Boasting an exterior made of natural materials, this 5″ X 8″ journal belongs to Brian Willer, the President and Director of Fun at StudySkills.com. Featuring 180 pages, the Lemome Eco Cork Journal is an Amazon top-seller with over 460 reviews. It retails for $22.99, but if you are a Prime member it will be shipped to you in a couple of days for $15.99.
As a National Board Certified teacher and a successful entrepreneur, Brian has much that he can write about. So there’s no better individual to articulate why he chose this particular journal than the Lake Orion resident himself. His explanation follows…
After a careful search, I chose this one because it had many features that I value:
1. I love the look and feel of the cork exterior. I find it very inviting.
2. The attached bookmark makes it easy to mark/find the next available page for an entry.
3. The pages are lined and are composed of off-white paper. I find the lines convenient for writing and I really enjoy the off-white color; it is easier on my eyes.
4. The pages have a slight perforation so that they can be torn out. I like this because occasionally I want to jot a note or use my journal for something other than journaling. Being able to remove the pages allows me to “edit” my notebook by withdrawing sheets that are not truly related to journaling — but were needed in a pinch for another task.
5. There is a pocket in the rear for small slips of paper. This is nice for placing notes or reminders for future journal entry ideas.
6. The journal has an elastic band that wraps around the front to hold it securely closed. While this isn’t necessary, there’s something ceremonial about “unlatching” it as you prepare to write, and then “latching” it at the conclusion of journaling.
7. I like the pen/pencil holder that is sewn into the side. It is very convenient and makes the notebook feel like its own complete journaling kit.
8. Just when I thought my journal couldn’t possibly have any more features, I discovered this sheet of stickers; they are used to create tabs for marking different sections.
Who would have imagined that there could be so many features related to a journal? I never would have thought that such a number existed until I came across this notebook and started paying closer attention to all that it has to offer. And, now that I’m becoming accustomed to these features, I think I’ll be looking for future journals to require the same.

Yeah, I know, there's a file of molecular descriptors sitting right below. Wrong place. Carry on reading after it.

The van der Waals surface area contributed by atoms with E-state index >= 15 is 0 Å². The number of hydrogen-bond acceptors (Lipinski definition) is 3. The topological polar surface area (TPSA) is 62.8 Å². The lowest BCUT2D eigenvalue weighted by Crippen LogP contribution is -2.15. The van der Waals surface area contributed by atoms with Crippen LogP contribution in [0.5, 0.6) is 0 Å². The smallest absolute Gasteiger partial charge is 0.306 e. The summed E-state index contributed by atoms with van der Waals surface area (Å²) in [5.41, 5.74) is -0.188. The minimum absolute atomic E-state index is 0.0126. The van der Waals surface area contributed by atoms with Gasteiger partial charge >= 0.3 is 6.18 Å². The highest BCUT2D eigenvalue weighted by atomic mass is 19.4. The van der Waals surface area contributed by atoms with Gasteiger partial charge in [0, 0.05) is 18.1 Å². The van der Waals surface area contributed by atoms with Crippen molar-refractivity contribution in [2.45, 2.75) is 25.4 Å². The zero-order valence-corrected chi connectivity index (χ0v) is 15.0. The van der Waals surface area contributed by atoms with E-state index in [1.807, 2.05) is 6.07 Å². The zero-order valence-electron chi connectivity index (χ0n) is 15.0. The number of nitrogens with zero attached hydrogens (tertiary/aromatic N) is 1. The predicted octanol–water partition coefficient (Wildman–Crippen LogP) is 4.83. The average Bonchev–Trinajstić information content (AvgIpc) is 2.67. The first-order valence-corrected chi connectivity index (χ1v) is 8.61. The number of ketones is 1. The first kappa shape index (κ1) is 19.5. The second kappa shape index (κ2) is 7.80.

Finally, I have to laugh at myself. Picking out a journal that has so many features is completely in line with how I shop for virtually everything else. Whether it’s a TV, a car, a cell phone, or a refrigerator, I’m all about “what are the best features that I can find in a unit?” So, why would it be any different when selecting a journal?! 😂
A material found in the bark of the cork oak trees, which are most plentiful in Portugal and Spain, cork offers a number of valuable qualities:
- As opposed to plastics and vinyl, which can emit chemical odors, cork is non-toxic.
- Cork is flexible, fire-resistant, and naturally impermeable to water.
- Because harvesting cork from the cork oak trees does not permanently harm them, it is generally considered to be a sustainable material.
Do you want to participate?
Are you working on a journal that you would like to see featured as part of ink + sky’s series of Guest Spotlight posts? If yes, reach out for details. It’s a free, fun, and functional way to publicly validate your writing habits and showcase your unique notebook. Let the world know that pens, pencils, and paper still matter — especially in the digital age. Please contact me here if you are interested.
To see the first journal in this series, click on Guest Spotlight — KP’s Lemon Journal.
To read about the journal (pictured below) that is taking me into 2019, please see my post entitled New Year’s Adventure Journal. There I document how I created the notebook’s cover, and I provide a photograph of its first hand-written entry — which describes an early Sunday morning at Starbucks.
Note — The image of the perforated paper was obtained from Amazon.com’s page for the Lemome Eco Cork Journal. The photograph of the cork board and yellow sticky note was taken by AbsolutVision, and the image of the cork coaster and mug was captured by Ben Kolde; they were both found on Unsplash.com. The photograph of the cork oak tree was obtained from the Rainforest Alliance’s website.